DUNDEE, Ore. — There’s been a change of captains at Dobbes Family Estate, but the brand created by one of the Oregon wine industry’s most well-known winemakers continues to chart a course that’s producing some of the state’s top wines.
Last fall, a number of West Coast wine buyers and sommeliers gathered in the Columbia Gorge to judge the Great Northwest Invitational Wine Competition, and they awarded a fistful of gold medals to the Dundee producer celebrating its 20th anniversary. Those wines shined across various styles and price points, prompting the selection of Dobbes Family Estate as Great Northwest Wine’s 2023 Oregon Winery of the Year.
A year ago, Dobbes Family Estate hired another winemaker with a famous last name and a history of success, Derek Einberger. He’s positioned to follow the winery’s tenets — “Rooted in tradition and unbound by convention” — and serve as a steward for a company headed into its third decade. He inherited a cellar from winemaker Andy McVay that produced five gold medals at the 2022 Invite.
• Dobbes Family Estate 2019 Eola-Amity Hills Cuvée Pinot Noir $38 — 90 points
• Dobbes Family Estate 2019 Patricia’s Cuvée Pinot Noir $52 — 92 points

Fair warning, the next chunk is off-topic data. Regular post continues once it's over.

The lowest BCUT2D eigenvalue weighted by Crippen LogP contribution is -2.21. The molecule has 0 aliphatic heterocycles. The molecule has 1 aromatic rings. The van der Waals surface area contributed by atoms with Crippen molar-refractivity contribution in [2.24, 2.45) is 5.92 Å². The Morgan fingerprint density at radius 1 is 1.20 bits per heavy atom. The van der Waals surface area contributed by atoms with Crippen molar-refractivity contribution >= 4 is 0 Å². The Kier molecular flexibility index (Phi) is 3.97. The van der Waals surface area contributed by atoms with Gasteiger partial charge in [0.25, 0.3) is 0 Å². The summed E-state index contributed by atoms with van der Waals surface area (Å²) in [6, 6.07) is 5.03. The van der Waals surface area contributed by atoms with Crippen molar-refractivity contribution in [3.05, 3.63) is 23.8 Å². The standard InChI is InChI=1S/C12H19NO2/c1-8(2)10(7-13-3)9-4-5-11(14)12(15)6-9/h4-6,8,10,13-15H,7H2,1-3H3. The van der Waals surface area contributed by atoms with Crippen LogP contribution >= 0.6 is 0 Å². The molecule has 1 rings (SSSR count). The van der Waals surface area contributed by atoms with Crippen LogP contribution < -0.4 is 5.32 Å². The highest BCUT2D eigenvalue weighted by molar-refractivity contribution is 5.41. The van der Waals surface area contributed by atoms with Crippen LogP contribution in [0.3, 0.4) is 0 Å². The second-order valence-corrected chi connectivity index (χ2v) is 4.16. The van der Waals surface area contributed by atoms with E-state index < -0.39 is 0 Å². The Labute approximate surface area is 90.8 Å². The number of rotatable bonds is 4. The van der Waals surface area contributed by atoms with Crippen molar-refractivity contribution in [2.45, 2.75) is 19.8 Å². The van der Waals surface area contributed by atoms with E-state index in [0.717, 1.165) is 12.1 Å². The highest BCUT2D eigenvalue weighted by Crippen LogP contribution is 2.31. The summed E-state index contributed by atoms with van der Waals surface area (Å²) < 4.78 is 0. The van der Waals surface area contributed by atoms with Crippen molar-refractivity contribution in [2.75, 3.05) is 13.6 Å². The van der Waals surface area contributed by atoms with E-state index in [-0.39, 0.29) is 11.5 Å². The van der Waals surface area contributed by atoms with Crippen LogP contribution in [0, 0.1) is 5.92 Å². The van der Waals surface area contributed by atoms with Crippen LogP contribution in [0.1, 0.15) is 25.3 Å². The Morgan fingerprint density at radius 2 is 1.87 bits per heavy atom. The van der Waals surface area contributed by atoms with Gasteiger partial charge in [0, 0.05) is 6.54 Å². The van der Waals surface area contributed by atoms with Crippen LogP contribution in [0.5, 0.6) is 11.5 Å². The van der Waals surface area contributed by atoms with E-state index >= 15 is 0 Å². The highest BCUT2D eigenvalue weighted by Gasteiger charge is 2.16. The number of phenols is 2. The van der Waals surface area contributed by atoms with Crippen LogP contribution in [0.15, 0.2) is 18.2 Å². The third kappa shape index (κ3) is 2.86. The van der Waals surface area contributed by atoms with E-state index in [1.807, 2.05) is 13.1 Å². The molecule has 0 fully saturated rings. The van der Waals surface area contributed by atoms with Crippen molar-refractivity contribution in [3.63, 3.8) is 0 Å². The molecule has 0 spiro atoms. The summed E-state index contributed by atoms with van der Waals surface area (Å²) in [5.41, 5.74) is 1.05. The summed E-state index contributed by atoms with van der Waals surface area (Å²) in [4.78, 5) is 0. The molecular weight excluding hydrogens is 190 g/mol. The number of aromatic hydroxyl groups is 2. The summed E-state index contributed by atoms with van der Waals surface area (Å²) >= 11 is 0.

• Dobbes Family Estate 2020 Oregon Rosé, $28 — 92 points
• Dobbes Family Estate 2020 Wine By Joe Pinot Noir $19 — 94 points
• Dobbes Family Estate 2021 Grenache Blanc, $30 — 92 points
And even though 2016 was his last vintage as the hands-on winemaker, each of those gold medals remains a reflection of the affable “Hollywood” Joe Dobbes, who still shares with Bacchus Capital Management ownership of the brand he launched in 2003 after two decades of making wine for some of the Willamette Valley’s top producers.
The Eola-Amity Hills Cuvée showcases an American Viticultural Area that Dobbes was an early champion of and continues to rise in prominence. Dobbes was the first winemaker in Oregon to bottle Grenache Blanc. Patricia’s Cuvée remains as expressive and ebullient as its namesake — Dobbes’s wife. The 2020 Rosé is yet another example that most Willamette Valley winemakers were able to overcome both the wildfires that plagued the West Coast and the first year of the pandemic. And the Wine By Joe program overdelivers at a remarkably friendly price.
“It’s important for me to keep making those wines approachable and consistent year after year,” Einberger says.
From Vancouver Island to Dundee, Dobbes
The 2022 vintage marked a return to the Willamette Valley for Einberger, who spent a dozen years as winemaker/part-owner of Patton Valley Vineyard in Gaston and then moved to Vancouver Island to oversee Roost Winery for three years.
Cool-climate winemaking was not the path of his father, Ray, who produced the Columbia Crest 2005 Reserve Cabernet Sauvignon that topped Wine Spectator’s year-end world ranking in 2009.
“I remember when I first started making Pinot Noir in Oregon, he would always call it, ‘wimpy wine’ because he was making those huge Cabs, Merlots and Syrahs in Washington,” Derek says with a chuckle. “Sometimes when we’d be tasting wine somewhere, he’d say, ‘This wine is really green and acidic — you’ll love it.”
“It’s interesting how our palate changes throughout our lives,” Derek adds. “Now he drinks predominantly Pinot Noir, and he tells me that he’s very proud of me.”